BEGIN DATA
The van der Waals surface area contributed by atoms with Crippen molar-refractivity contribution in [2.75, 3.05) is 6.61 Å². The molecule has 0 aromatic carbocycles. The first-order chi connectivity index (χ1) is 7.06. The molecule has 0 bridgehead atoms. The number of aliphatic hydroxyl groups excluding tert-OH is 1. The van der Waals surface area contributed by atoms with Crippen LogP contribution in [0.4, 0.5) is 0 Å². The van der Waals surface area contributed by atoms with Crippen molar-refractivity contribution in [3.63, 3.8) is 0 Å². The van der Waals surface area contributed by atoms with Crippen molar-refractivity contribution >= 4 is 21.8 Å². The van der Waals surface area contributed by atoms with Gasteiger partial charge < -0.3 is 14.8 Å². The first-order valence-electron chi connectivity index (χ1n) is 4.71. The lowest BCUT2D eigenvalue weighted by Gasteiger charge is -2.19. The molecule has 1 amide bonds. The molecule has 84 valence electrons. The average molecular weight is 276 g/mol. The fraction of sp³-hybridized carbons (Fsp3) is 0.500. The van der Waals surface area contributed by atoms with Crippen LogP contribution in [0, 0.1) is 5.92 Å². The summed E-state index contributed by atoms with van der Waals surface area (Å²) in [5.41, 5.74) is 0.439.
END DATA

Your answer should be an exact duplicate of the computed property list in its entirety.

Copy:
The van der Waals surface area contributed by atoms with Crippen molar-refractivity contribution in [2.75, 3.05) is 6.61 Å². The molecule has 0 aromatic carbocycles. The first-order chi connectivity index (χ1) is 7.06. The molecule has 0 bridgehead atoms. The number of aliphatic hydroxyl groups excluding tert-OH is 1. The van der Waals surface area contributed by atoms with Crippen LogP contribution in [0.4, 0.5) is 0 Å². The van der Waals surface area contributed by atoms with Crippen molar-refractivity contribution in [3.63, 3.8) is 0 Å². The van der Waals surface area contributed by atoms with Crippen molar-refractivity contribution >= 4 is 21.8 Å². The van der Waals surface area contributed by atoms with Gasteiger partial charge < -0.3 is 14.8 Å². The first-order valence-electron chi connectivity index (χ1n) is 4.71. The lowest BCUT2D eigenvalue weighted by Gasteiger charge is -2.19. The molecule has 1 amide bonds. The molecule has 84 valence electrons. The average molecular weight is 276 g/mol. The fraction of sp³-hybridized carbons (Fsp3) is 0.500. The van der Waals surface area contributed by atoms with Crippen LogP contribution in [0, 0.1) is 5.92 Å². The summed E-state index contributed by atoms with van der Waals surface area (Å²) in [5.41, 5.74) is 0.439.